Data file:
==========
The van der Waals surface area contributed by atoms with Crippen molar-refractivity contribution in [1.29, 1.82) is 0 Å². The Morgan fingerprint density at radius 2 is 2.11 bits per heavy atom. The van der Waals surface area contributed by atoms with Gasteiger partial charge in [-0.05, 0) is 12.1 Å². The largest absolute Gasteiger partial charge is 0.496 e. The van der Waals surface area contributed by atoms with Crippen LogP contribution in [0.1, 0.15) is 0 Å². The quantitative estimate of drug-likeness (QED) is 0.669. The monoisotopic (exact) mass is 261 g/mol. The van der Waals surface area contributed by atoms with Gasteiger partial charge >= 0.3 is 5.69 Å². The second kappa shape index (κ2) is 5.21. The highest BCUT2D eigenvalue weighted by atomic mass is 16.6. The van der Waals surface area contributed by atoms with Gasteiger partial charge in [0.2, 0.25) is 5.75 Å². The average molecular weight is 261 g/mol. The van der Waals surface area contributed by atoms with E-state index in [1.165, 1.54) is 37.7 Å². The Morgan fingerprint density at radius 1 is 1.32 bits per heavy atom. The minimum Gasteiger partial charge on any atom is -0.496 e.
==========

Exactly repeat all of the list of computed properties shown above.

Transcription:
The van der Waals surface area contributed by atoms with Crippen molar-refractivity contribution in [1.29, 1.82) is 0 Å². The Morgan fingerprint density at radius 2 is 2.11 bits per heavy atom. The van der Waals surface area contributed by atoms with Gasteiger partial charge in [-0.05, 0) is 12.1 Å². The largest absolute Gasteiger partial charge is 0.496 e. The van der Waals surface area contributed by atoms with Crippen LogP contribution in [0.1, 0.15) is 0 Å². The quantitative estimate of drug-likeness (QED) is 0.669. The monoisotopic (exact) mass is 261 g/mol. The van der Waals surface area contributed by atoms with Gasteiger partial charge >= 0.3 is 5.69 Å². The second kappa shape index (κ2) is 5.21. The highest BCUT2D eigenvalue weighted by atomic mass is 16.6. The van der Waals surface area contributed by atoms with Gasteiger partial charge in [0.2, 0.25) is 5.75 Å². The average molecular weight is 261 g/mol. The van der Waals surface area contributed by atoms with E-state index in [1.165, 1.54) is 37.7 Å². The Morgan fingerprint density at radius 1 is 1.32 bits per heavy atom. The minimum Gasteiger partial charge on any atom is -0.496 e.